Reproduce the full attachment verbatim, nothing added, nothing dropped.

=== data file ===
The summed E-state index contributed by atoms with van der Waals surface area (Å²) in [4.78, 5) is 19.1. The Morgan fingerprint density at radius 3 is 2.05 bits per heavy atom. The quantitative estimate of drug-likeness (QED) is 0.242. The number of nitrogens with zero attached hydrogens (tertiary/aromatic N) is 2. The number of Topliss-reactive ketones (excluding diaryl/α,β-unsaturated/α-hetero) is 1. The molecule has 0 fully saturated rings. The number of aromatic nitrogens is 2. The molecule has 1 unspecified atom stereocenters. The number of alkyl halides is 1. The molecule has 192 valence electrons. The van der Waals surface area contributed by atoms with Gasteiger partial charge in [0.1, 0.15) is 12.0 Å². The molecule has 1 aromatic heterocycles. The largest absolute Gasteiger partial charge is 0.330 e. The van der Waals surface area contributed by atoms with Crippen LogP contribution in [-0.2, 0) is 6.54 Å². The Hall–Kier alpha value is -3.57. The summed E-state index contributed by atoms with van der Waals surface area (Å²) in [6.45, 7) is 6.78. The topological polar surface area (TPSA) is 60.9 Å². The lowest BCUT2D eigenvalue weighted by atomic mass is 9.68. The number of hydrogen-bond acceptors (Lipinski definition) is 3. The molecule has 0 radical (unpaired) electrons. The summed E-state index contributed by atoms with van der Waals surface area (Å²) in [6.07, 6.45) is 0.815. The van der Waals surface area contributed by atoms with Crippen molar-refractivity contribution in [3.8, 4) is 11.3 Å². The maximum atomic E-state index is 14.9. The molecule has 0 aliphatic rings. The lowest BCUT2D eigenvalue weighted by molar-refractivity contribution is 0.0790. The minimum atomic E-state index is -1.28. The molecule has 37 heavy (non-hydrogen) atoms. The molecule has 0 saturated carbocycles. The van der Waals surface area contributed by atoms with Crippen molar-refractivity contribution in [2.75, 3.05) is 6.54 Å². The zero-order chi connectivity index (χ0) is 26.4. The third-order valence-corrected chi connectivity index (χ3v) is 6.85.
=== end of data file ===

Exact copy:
The summed E-state index contributed by atoms with van der Waals surface area (Å²) in [4.78, 5) is 19.1. The Morgan fingerprint density at radius 3 is 2.05 bits per heavy atom. The quantitative estimate of drug-likeness (QED) is 0.242. The number of nitrogens with zero attached hydrogens (tertiary/aromatic N) is 2. The number of Topliss-reactive ketones (excluding diaryl/α,β-unsaturated/α-hetero) is 1. The molecule has 0 fully saturated rings. The number of aromatic nitrogens is 2. The molecule has 1 unspecified atom stereocenters. The number of alkyl halides is 1. The molecule has 192 valence electrons. The van der Waals surface area contributed by atoms with Gasteiger partial charge in [0.1, 0.15) is 12.0 Å². The molecule has 1 aromatic heterocycles. The largest absolute Gasteiger partial charge is 0.330 e. The van der Waals surface area contributed by atoms with Crippen LogP contribution in [-0.2, 0) is 6.54 Å². The Hall–Kier alpha value is -3.57. The summed E-state index contributed by atoms with van der Waals surface area (Å²) in [6.45, 7) is 6.78. The topological polar surface area (TPSA) is 60.9 Å². The lowest BCUT2D eigenvalue weighted by atomic mass is 9.68. The number of hydrogen-bond acceptors (Lipinski definition) is 3. The molecule has 0 radical (unpaired) electrons. The summed E-state index contributed by atoms with van der Waals surface area (Å²) in [6.07, 6.45) is 0.815. The van der Waals surface area contributed by atoms with Crippen molar-refractivity contribution in [3.8, 4) is 11.3 Å². The maximum atomic E-state index is 14.9. The molecule has 0 aliphatic rings. The lowest BCUT2D eigenvalue weighted by molar-refractivity contribution is 0.0790. The minimum atomic E-state index is -1.28. The molecule has 37 heavy (non-hydrogen) atoms. The molecule has 0 saturated carbocycles. The van der Waals surface area contributed by atoms with Crippen molar-refractivity contribution in [2.75, 3.05) is 6.54 Å². The zero-order chi connectivity index (χ0) is 26.4. The third-order valence-corrected chi connectivity index (χ3v) is 6.85.